Stossel: Live Free at Sea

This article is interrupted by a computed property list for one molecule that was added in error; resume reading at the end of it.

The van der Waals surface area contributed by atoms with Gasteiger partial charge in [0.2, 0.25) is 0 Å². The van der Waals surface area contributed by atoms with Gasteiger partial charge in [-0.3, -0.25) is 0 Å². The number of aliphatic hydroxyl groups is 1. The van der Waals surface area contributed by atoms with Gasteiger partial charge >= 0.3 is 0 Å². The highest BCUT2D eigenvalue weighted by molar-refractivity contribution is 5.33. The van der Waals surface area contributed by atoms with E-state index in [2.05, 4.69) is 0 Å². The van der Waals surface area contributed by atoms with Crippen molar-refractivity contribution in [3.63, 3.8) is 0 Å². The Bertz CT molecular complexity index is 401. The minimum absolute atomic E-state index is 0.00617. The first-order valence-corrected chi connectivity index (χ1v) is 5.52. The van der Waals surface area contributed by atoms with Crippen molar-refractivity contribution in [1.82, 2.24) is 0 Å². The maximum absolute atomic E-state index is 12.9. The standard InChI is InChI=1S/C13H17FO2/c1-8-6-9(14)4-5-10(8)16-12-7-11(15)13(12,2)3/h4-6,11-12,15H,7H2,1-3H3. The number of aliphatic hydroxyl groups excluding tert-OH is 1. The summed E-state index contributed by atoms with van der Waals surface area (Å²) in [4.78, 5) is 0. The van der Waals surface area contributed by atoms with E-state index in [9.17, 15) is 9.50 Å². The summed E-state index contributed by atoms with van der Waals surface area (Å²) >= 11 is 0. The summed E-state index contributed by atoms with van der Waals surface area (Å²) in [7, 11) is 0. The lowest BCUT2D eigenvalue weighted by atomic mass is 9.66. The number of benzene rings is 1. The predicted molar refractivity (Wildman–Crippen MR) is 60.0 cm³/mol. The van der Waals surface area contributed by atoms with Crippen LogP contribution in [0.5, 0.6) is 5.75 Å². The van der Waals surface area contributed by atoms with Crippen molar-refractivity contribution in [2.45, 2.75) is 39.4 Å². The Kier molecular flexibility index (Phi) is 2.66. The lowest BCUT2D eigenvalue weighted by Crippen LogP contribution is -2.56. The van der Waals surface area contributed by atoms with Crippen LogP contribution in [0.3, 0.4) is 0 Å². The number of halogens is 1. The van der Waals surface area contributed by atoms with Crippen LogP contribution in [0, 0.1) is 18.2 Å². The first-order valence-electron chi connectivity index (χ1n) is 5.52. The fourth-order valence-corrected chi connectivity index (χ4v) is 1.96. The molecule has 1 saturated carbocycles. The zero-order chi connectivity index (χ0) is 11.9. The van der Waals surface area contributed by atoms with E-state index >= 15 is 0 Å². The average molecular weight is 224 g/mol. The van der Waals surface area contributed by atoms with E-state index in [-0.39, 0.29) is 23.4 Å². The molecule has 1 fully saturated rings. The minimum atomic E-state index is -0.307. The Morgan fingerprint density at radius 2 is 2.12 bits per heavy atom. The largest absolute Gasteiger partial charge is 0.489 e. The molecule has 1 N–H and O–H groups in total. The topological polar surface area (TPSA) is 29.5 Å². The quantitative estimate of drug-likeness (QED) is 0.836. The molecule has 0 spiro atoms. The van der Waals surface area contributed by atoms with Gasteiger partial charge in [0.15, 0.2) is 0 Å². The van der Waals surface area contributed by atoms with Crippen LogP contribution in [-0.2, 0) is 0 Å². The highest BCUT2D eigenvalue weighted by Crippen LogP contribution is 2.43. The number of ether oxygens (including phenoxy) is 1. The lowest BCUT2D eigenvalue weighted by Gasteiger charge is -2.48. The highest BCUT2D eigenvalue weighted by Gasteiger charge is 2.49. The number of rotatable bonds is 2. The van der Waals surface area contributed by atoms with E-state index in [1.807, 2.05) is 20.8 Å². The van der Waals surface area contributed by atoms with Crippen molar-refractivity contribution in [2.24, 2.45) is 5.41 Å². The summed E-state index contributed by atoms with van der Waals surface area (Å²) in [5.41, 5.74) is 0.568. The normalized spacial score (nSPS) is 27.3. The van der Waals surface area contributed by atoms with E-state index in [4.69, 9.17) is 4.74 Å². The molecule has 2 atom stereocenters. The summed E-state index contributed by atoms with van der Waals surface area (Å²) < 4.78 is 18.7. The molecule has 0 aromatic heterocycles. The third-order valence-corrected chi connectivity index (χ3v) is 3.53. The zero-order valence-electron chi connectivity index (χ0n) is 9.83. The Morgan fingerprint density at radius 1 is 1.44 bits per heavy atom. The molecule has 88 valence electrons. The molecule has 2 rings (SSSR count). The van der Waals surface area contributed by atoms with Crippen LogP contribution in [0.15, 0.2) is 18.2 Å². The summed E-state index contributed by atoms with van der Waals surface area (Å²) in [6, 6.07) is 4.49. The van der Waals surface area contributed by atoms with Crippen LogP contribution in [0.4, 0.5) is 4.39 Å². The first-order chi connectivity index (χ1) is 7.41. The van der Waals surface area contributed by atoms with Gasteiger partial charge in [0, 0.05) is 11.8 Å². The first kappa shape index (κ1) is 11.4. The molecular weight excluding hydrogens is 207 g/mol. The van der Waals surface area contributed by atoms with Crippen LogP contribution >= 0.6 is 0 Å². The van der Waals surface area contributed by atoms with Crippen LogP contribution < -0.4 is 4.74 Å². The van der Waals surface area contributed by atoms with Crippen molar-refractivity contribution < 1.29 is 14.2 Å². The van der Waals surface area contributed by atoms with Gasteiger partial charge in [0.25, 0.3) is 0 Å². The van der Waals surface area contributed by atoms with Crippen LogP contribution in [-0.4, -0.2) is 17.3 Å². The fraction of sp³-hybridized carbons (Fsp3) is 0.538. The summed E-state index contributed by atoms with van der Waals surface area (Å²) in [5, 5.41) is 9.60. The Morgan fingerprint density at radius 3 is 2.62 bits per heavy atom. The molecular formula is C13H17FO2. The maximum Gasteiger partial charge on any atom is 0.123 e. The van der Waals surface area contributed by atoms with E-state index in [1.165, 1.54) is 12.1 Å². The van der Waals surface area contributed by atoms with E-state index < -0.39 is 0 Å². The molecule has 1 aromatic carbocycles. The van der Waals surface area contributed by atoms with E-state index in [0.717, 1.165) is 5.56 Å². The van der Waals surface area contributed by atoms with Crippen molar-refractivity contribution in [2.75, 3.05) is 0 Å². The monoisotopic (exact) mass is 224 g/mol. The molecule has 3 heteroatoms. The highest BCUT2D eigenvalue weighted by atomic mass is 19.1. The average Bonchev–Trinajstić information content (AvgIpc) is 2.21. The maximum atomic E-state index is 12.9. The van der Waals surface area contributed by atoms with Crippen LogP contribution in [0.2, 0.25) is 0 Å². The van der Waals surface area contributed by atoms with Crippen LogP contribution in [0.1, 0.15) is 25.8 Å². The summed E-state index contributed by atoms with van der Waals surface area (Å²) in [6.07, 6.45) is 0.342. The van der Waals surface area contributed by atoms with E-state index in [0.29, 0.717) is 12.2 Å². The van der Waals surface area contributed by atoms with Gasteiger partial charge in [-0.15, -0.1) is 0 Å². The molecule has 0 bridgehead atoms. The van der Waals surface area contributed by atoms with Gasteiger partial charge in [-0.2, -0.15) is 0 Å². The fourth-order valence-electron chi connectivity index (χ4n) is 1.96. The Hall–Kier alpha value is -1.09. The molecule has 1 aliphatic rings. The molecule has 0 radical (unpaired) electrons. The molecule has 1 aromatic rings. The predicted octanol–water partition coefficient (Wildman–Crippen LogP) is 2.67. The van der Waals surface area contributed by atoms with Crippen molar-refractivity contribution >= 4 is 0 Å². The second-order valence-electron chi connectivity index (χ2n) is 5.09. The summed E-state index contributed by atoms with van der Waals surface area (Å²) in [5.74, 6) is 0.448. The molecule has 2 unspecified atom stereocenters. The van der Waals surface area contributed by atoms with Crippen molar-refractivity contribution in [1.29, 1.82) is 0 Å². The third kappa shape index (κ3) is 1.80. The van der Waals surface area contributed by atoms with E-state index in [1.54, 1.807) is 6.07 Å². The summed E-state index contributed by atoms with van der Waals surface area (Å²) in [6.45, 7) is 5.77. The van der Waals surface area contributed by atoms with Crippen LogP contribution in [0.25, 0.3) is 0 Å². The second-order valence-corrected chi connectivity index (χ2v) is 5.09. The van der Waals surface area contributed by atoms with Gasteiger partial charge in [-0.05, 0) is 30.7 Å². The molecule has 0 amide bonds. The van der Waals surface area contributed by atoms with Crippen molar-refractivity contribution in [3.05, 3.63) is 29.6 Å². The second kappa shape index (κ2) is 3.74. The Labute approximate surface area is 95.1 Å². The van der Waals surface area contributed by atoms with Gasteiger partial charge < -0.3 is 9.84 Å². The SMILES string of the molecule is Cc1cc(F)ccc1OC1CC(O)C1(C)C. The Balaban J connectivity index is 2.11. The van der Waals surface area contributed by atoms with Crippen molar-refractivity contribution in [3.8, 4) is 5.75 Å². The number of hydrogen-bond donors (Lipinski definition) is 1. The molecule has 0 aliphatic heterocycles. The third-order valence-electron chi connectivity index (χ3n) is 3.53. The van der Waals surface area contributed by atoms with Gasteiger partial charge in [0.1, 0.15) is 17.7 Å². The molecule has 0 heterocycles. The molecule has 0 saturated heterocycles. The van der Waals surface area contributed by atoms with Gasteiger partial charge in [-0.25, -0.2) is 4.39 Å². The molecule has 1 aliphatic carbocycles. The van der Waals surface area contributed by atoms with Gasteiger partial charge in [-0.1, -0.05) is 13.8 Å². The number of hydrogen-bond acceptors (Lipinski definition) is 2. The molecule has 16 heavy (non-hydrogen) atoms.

How can we live free? Government imposes so many rules, many of which we don’t agree with. So, what could we do? Not happy with the way government runs? How about starting your own country? Build a city in the ocean. [Music] It’s called Seasteading. The idea is that if people move at least 12 miles off-shore, they can build their own cities, or country, and live free from government’s suffocating rules. Unfortunately, nothing like this has been built yet. This is just an animation, showing what seasteads might look like in the future. To the first seastead. But this year, Chad and Nadia Elwartowski set up this small Seastead 13 miles of the coast of Thailand. As long as people can create these seasteads voluntarily and people can quit them voluntarily, then you’ll have a market of competing governance providers. Joe Quirk runs The Seasteading Institute, which promotes the floating islands. We need a new place to experiment with new rules appropriate for modern technologies. What a great idea! Unfortunately, that first seastead recently came to a bad end. More on that shortly. But first, let’s hear more about the idea. Innovators innovating in the 21st century are being held back by rules written in the 1970s. But we need some rules. Seasteaders don’t have a problem with regulations per se. Humans need rules to interact. We have a problem with the monopoly over the provision and enforcement of regulations. Liberate humanity from politicians. Yes, we don’t need politicians. They’re not smart enough to make decisions for us. Without American rules, some will be shooting up heroin or abusing children. We have that in our country right now. But if I move 12 miles off shore, I’m going to be so incentivized to set a better example. Because the world’s eyes are going to be on me. I got to convince investors to invest in it. I got to convince people to move there. I got to convince people to take jobs there. I think in such an environment, it’s going to be much more difficult to create evil islands of heroin shooting than it is to create positive innovations that improve people’s lives. We are Carnival believe fun is a choice. He says the world already has a form of seasteads— the cruise ship. Most cruise ships fly the flag of say, Panama or Liberia, and they’re sort of de facto self-governing. Liberia has no capacity to enforce rules on the three and a half thousand ships that fly its flag. So a captain is a de facto dictator. Why doesn’t he become a tyrant? And the answer is because people can choose another cruise line. The Seasteading Institute approaches politicians, saying “We’ll bring our own land, we’ll float just off shore. And if it succeeds, we share in the prosperity, if it fails, we absorb the cost.” Minds can be opened to a little bit more freedom, a little further out to shore. [Car sound] Minds were opened in China when tiny Hong Kong showed that having fewer rules could bring prosperity. China very rapidly, because of the example set by Hong Kong, started creating these special economic zones. Special economic zones are similar to Seasteads. They have fewer rules. At least a half billion Chinese people have exited extreme poverty by moving to these new jurisdictions. So why don’t the Chinese leaders or any political leaders say, “This works, we’ll do it for the whole country.” Never for the whole country. Why not? I would. I would too. But that’s why you and I don’t have political power. Unfortunately, in China, those with political power didn’t want to give it up. They did not expand freedom to the whole country. So something like Seasteading would be an important experiment. Chad and Nadia hoped their Seastead would be the first of many. They thought they would do a demonstration project of this tiny cabin and demonstrate the world that they can make it cheap. And they thought nobody would care. To everyone’s surprise the Thai navy took exception to this. Two aspiring seasteaders have had their property raided by the Thai navy. Chad and Nadia left their island shortly before the raid. They got nervous when they saw a reconnaissance plane flying overhead Now they are on the run. … could, in theory, face the death penalty for violating Thai sovereignty. That would be quite a price for trying to live on the high seas. It’s irresponsible not to improve society by setting better examples. And I think people with the best ideas should be given an opportunity to do that voluntarily and pay the consequences of their failures and get the profits if they succeed. Good for Chad and Nadia for trying.

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